An Introduction to Neural Networks
by Kevin Gurney
Artificial Neural Networks
by Kevin L. Priddy, Paul E. Keller
Applications of Mathematics in Models, Artificial Neural Networks and Arts
by Vittorio Capecchi, Massimo Buscema, Pierluigi Contucci, Bruno D’Amore
The book shows a very original organization addressing in a non traditional way, but with a systematic approach, to who has an interest in using mathematics in the social sciences.
The book is divided in four parts: (a) a historical part, written by Vittorio Capecchi which helps us understand the changes in the relationship between mathematics and sociology by analyzing the mathematical models of Paul F. Lazarsfeld, the model of simulation and artificial societies, models of artificial neural network and considering all the changes in scientific paradigms considered; (b) a part coordinated by Pier Luigi Contucci on mathematical models that consider the relationship between the mathematical models that come from physics and linguistics to arrive at the study of society and those which are born within sociology and economics; (c) a part coordinated by Massimo Buscema analyzing models of artificial neural networks; (d) a part coordinated by Bruno D’Amore which considers the relationship between mathematics and art.
The title of the book “Mathematics and Society” was chosen because the mathematical applications exposed in the book allow you to address two major issues: (a) the general theme of technological innovation and quality of life (among the essays are on display mathematical applications to the problems of combating pollution and crime, applications to mathematical problems of immigration, mathematical applications to the problems of medical diagnosis, etc.) (b) the general theme of technical innovation and creativity, for example the art and mathematics section which connects to the theme of creative cities.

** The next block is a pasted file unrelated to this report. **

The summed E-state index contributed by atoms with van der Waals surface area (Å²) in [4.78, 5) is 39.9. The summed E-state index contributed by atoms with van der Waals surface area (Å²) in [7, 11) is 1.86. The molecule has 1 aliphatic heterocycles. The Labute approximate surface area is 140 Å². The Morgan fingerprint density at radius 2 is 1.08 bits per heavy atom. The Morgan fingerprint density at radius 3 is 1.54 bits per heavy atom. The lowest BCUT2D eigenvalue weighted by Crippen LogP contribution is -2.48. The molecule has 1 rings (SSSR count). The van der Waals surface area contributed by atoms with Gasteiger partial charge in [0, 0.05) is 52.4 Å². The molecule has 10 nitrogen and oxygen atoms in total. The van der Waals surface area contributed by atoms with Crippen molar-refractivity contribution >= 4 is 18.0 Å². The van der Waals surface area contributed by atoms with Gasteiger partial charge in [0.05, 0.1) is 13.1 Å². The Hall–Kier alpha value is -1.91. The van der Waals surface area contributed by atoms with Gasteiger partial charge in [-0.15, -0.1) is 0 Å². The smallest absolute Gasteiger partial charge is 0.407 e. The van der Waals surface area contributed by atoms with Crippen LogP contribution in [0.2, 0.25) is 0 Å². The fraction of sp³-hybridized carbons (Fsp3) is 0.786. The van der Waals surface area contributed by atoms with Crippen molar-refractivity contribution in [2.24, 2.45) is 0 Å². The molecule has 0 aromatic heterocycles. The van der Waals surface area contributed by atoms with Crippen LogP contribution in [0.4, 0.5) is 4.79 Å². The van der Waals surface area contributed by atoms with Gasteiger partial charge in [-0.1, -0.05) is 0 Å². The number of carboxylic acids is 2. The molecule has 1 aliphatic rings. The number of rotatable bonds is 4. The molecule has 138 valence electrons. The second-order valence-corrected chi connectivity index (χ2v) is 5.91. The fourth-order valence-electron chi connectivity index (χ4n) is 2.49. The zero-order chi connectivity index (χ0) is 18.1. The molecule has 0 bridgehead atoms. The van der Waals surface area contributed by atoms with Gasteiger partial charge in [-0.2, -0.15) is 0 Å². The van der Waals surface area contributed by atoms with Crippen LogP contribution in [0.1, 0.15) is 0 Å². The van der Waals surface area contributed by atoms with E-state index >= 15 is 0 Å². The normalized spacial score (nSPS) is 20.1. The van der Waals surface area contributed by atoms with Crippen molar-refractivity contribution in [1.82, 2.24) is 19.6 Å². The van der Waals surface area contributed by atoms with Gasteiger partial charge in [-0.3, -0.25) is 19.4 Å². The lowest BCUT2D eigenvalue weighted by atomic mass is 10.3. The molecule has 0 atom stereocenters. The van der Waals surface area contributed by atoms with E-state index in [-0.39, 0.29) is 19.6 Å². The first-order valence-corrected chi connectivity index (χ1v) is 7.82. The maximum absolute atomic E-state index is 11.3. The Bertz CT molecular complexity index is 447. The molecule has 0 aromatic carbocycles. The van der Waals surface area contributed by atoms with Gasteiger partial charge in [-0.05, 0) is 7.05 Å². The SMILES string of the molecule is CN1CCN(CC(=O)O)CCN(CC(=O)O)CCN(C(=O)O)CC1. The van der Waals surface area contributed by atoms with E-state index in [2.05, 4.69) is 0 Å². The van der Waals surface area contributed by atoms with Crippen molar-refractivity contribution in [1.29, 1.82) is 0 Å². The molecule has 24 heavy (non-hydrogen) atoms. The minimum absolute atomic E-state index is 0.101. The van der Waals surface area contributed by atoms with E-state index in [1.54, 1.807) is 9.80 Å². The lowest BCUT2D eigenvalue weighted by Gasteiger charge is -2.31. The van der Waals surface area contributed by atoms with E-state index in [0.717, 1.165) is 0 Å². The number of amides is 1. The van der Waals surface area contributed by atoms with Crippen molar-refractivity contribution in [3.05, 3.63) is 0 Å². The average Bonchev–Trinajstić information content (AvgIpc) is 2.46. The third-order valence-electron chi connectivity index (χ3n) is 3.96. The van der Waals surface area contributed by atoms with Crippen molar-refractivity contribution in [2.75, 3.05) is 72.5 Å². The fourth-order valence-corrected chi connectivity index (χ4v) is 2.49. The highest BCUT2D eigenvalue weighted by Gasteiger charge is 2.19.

The book is very original because it is not addressed only to those who are passionate about mathematical applications in social science but also to those who, in different societies, are: (a) involved in technological innovation to improve the quality of life; (b) involved in the wider distribution of technological innovation in different areas of creativity (as in the project “Creative Cities Network” of UNESCO).
An Introduction to Neural Networks
by James A. Anderson
An Introduction to Neural Networks falls into a new ecological niche for texts. Based on notes that have been class-tested for more than a decade, it is aimed at cognitive science and neuroscience students who need to understand brain function in terms of computational modeling, and at engineers who want to go beyond formal algorithms to applications and computing strategies. It is the only current text to approach networks from a broad neuroscience and cognitive science perspective, with an emphasis on the biology and psychology behind the assumptions of the models, as well as on what the models might be used for. It describes the mathematical and computational tools needed and provides an account of the author’s own ideas.
Students learn how to teach arithmetic to a neural network and get a short course on linear associative memory and adaptive maps. They are introduced to the author’s brain-state-in-a-box (BSB) model and are provided with some of the neurobiological background necessary for a firm grasp of the general subject.
The field now known as neural networks has split in recent years into two major groups, mirrored in the texts that are currently available: the engineers who are primarily interested in practical applications of the new adaptive, parallel computing technology, and the cognitive scientists and neuroscientists who are interested in scientific applications. As the gap between these two groups widens, Anderson notes that the academics have tended to drift off into irrelevant, often excessively abstract research while the engineers have lost contact with the source of ideas in the field. Neuroscience, he points out, provides a rich and valuable source of ideas about data representation and setting up the data representation is the major part of neural network programming. Both cognitive science and neuroscience give insights into how this can be done effectively: cognitive science suggests what to compute and neuroscience suggests how to compute it.